WASHINGTON — OK, so the back-and-forth among Kobe Bryant, Michael Jordan and Charles Barkley about whether the 2012 USA men's Olympic team could have defeated the original, one-and-only "Dream Team" was fun.
For what it's worth, I think the 1992 team was better, but not by as big a margin as Jordan, Barkley and now even President Obama have suggested.
In a seven-game-series, I think the Dream Team wins, 4-3.
But one factor that no one can dispute is that the competition the United States will face starting in London is far superior to anything the 1992 squad faced in Barcelona. The quality of play in other countries has increased exponentially since FIBA opened the Olympics to professional players in 1989 and NBA players first suited up in Barcelona.
With the growth of basketball worldwide and the proliferation of international players on NBA rosters, no USA team will ever again win an Olympic tournament by an average of 44 points, as the Dream Team did.
At this point, because of the quality of competition, winning an Olympic gold medal or FIBA world championship is good enough for the United States.
"We have to thank the Dream Team for making the game more global and allowing us to become international superstars," said Sixers swingman Andre Iguodala, who had five points in the USA's 80-69 victory over Brazil in an exhibition game Monday night at the Verizon Center. "We can also thank them because there are a lot of great basketball players in the world now and that just shows how much the game has grown since the Dream Team."
A lot of people believe that the Dream Team came about because the United States wanted to reassert its dominance after the Soviet Union beat up on our college kids at the 1988 Olympics in Seoul.
That really wasn't the case. Despite winning just a bronze medal, USA Basketball joined the Soviet Union in voting against the FIBA proposal to allow professionals at the Olympics.
The NBA was not exactly overwhelmed when USA Basketball asked it to fill the roster for the Barcelona Games with a team that included Jordan, Barkley, Magic Johnson, Larry Bird and other superstar players. In perhaps the last marketing miscalculation the NBA has made, it didn't realize the worldwide cultural impact sending its most recognizable players would have. FIBA's motive had nothing to do with American pride or NBA global marketing assets.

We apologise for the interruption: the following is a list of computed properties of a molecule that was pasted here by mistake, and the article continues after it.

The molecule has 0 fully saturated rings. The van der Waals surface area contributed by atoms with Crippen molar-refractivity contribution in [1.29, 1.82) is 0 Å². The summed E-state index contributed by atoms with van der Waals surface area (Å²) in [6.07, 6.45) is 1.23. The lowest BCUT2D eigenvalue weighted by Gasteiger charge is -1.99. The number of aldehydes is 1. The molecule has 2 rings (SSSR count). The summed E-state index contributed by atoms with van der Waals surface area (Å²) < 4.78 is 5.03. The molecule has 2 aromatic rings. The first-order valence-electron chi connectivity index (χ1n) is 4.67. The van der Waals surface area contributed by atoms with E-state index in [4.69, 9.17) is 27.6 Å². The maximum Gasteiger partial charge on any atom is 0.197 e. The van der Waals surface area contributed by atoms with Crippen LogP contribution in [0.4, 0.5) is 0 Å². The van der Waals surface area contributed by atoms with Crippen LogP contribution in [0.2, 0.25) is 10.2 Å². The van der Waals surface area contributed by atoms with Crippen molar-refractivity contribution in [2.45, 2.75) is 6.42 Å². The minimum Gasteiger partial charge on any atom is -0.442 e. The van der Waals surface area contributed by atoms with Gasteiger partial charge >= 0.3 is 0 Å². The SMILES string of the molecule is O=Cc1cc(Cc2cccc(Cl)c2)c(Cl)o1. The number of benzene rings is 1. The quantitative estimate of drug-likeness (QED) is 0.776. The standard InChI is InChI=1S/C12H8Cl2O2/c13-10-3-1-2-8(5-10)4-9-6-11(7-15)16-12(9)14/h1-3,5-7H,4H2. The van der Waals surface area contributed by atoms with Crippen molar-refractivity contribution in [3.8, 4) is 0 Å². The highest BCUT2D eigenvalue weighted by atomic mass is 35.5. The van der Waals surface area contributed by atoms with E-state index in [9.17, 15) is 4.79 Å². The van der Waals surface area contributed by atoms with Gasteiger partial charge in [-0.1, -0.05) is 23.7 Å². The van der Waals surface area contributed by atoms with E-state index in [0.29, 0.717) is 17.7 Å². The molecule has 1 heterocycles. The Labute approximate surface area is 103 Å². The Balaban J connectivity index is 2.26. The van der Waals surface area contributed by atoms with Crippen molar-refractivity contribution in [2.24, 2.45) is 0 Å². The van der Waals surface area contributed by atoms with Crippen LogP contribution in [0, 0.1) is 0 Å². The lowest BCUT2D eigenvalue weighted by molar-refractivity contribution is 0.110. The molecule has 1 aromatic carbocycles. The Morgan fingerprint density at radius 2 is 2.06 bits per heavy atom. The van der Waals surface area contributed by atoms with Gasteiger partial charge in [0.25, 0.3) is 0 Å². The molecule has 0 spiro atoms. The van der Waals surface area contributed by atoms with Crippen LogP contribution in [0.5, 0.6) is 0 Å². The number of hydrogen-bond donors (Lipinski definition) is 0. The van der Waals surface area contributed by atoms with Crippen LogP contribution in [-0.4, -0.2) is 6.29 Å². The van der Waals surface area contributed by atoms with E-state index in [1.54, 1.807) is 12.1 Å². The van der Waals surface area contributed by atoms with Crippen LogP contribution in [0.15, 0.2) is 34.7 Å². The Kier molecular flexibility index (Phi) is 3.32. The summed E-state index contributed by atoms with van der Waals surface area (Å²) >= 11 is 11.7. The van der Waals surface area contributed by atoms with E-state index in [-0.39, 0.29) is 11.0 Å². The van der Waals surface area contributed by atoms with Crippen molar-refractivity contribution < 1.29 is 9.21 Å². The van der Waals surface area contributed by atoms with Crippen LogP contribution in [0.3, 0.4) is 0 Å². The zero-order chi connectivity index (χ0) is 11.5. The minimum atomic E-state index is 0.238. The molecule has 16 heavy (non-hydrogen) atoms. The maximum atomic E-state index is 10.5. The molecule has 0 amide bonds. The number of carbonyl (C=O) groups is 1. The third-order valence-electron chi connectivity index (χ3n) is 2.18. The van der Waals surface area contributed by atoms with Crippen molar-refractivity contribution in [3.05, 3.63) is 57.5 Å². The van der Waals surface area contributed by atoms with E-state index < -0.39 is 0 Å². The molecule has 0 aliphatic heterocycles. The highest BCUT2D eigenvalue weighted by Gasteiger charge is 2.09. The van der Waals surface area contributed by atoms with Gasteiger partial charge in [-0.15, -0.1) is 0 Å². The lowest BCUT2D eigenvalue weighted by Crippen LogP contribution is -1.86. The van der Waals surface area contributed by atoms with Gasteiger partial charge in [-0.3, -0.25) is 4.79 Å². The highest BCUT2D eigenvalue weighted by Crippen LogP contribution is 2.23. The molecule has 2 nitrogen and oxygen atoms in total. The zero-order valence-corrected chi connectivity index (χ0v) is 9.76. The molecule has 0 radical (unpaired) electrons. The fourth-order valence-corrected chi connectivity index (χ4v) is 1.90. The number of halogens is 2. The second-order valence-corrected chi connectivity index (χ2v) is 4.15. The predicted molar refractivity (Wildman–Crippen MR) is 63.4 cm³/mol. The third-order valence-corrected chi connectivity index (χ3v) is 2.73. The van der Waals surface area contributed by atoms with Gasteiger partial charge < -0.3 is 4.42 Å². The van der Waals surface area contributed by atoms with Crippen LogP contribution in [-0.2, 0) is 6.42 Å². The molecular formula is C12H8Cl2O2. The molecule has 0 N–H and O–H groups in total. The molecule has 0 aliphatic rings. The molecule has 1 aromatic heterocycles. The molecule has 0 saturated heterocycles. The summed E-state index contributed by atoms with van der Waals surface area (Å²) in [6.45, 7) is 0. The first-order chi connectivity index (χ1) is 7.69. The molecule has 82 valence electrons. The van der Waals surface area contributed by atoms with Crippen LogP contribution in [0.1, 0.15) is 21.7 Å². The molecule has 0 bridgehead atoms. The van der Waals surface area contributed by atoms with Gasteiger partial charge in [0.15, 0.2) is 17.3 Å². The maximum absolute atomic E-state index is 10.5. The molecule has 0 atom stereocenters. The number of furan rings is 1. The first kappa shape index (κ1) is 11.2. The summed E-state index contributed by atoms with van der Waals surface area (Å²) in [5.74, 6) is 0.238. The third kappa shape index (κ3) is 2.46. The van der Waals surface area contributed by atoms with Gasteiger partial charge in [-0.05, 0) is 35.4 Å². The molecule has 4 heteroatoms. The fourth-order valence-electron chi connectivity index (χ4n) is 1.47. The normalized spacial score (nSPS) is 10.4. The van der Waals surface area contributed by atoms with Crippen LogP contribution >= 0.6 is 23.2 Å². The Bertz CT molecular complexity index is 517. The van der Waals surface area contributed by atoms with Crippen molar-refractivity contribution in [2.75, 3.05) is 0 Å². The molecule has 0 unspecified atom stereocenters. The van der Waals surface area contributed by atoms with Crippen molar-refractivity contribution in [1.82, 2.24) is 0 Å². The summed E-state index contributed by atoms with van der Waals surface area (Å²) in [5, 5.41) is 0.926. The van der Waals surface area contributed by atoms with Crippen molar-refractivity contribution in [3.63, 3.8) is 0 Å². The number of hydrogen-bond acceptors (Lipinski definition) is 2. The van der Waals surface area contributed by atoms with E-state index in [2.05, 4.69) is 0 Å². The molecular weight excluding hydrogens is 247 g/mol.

I don't think anyone believed basketball would reach the worldwide status of soccer, but being No. 2 in the world wouldn't be a shabby proposition.
For that to happen, FIBA needed the biggest and most recognizable faces in the game on the biggest international sports stage. FIBA wanted the Dream Team to inspire a German youngster like Dirk Nowitzki to become so enamored with seeing a player like Scottie Pippen in the Olympics that he would put down his soccer ball and pick up a basketball. Things like that happened all over the world, and it wasn't long before the international seeds that the Dream Team had planted begin flourishing and migrating to the NBA.
In 1992, the Dream Teamers faced only a handful of players who would ever play in the NBA. The best were Toni Kukoc and Drazen Petrovic, of Croatia, Arvydas Sabonis and Sarunus Marciulionus, of Lithuania, and Detlef Schrempf, of Germany.
In pool play alone, the 2012 Olympic team will face NBA champion and All-Star Manu Ginobili, Milwaukee Bucks forward Carlos Delfino and veteran NBA forward Luis Scola of Argentina; NBA champion and All-Star Tony Parker, plus NBA players Nicolas Batum, Boris Diaw, Kevin Seraphin and Ronny Turiaff, of France; and 2011 lottery pick Jonas Valanciunas and NBA veteran Linus Kleiza, of Lithuania.
Spain, another heavy favorite, features the Lakers' Pau Gasol, Grizzlies' Marc Gasol, Raptors' Jose Calderon and Thunder's Serge Ibaka.
Even the host nation of Great Britain, which last played in the Olympics in 1948, features NBA All-Star Luol Deng, of the Chicago Bulls.
Monday night, Brazil, which is also going to London, featured solid NBA players Anderson Varejo, of Cleveland; Nene, of Washington; Tiago Splitter, of San Antonio; and Leandro Barbosa, of Indiana.
"I think even Charles Barkley said that [the Dream Team] didn't face any team of any measure that stacked up to them," Minnesota Timberwolves forward Kevin Love said. "We definitely have a lot of stiff competition from teams with guys who have come from overseas and made big impacts in the NBA."
The world is no longer intimidated. No player will ask LeBron James for his autograph during an Olympic game.
The USA's invincibility crumbled on Sept. 4, 2002, at the FIBA World Championships in Indianapolis when Argentina became the first nation to beat a USA team composed solely of NBA players. It took the world only one decade to catch up to the best the United States had to offer. It's no longer shocking for the USA to lose a big international tournament.
"It's an eye-opening experience," said Love, who will be in his first Olympics. "It's also an eye-opener to find out how many guys who are not in the NBA, but are still very good players. Basketball is now a game where, on any given day, any team can win or lose."
That's the legacy of the Dream Team. It's a legacy Team USA will have to contend with in London. n